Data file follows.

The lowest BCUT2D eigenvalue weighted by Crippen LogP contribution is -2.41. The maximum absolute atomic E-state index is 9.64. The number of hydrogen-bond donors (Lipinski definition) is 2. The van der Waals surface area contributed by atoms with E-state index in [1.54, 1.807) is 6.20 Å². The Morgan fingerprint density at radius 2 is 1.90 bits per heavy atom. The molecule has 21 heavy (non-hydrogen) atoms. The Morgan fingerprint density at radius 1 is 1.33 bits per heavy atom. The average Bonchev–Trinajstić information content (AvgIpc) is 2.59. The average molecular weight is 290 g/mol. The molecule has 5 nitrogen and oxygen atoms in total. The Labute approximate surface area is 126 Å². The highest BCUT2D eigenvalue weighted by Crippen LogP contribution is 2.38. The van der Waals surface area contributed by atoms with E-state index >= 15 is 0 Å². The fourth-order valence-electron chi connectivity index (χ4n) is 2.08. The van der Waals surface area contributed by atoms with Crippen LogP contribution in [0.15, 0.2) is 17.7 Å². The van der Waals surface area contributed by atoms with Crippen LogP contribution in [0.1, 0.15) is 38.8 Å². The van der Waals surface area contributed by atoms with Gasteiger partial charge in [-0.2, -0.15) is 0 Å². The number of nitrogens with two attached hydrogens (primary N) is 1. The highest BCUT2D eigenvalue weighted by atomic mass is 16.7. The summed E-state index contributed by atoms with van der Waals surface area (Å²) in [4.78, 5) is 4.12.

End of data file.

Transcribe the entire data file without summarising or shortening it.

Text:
The lowest BCUT2D eigenvalue weighted by Crippen LogP contribution is -2.41. The maximum absolute atomic E-state index is 9.64. The number of hydrogen-bond donors (Lipinski definition) is 2. The van der Waals surface area contributed by atoms with E-state index in [1.54, 1.807) is 6.20 Å². The Morgan fingerprint density at radius 2 is 1.90 bits per heavy atom. The molecule has 21 heavy (non-hydrogen) atoms. The Morgan fingerprint density at radius 1 is 1.33 bits per heavy atom. The average Bonchev–Trinajstić information content (AvgIpc) is 2.59. The average molecular weight is 290 g/mol. The molecule has 5 nitrogen and oxygen atoms in total. The Labute approximate surface area is 126 Å². The highest BCUT2D eigenvalue weighted by Crippen LogP contribution is 2.38. The van der Waals surface area contributed by atoms with E-state index >= 15 is 0 Å². The fourth-order valence-electron chi connectivity index (χ4n) is 2.08. The van der Waals surface area contributed by atoms with Crippen LogP contribution in [0.15, 0.2) is 17.7 Å². The van der Waals surface area contributed by atoms with Crippen LogP contribution in [0.1, 0.15) is 38.8 Å². The van der Waals surface area contributed by atoms with Gasteiger partial charge in [-0.2, -0.15) is 0 Å². The number of nitrogens with two attached hydrogens (primary N) is 1. The highest BCUT2D eigenvalue weighted by atomic mass is 16.7. The summed E-state index contributed by atoms with van der Waals surface area (Å²) in [4.78, 5) is 4.12.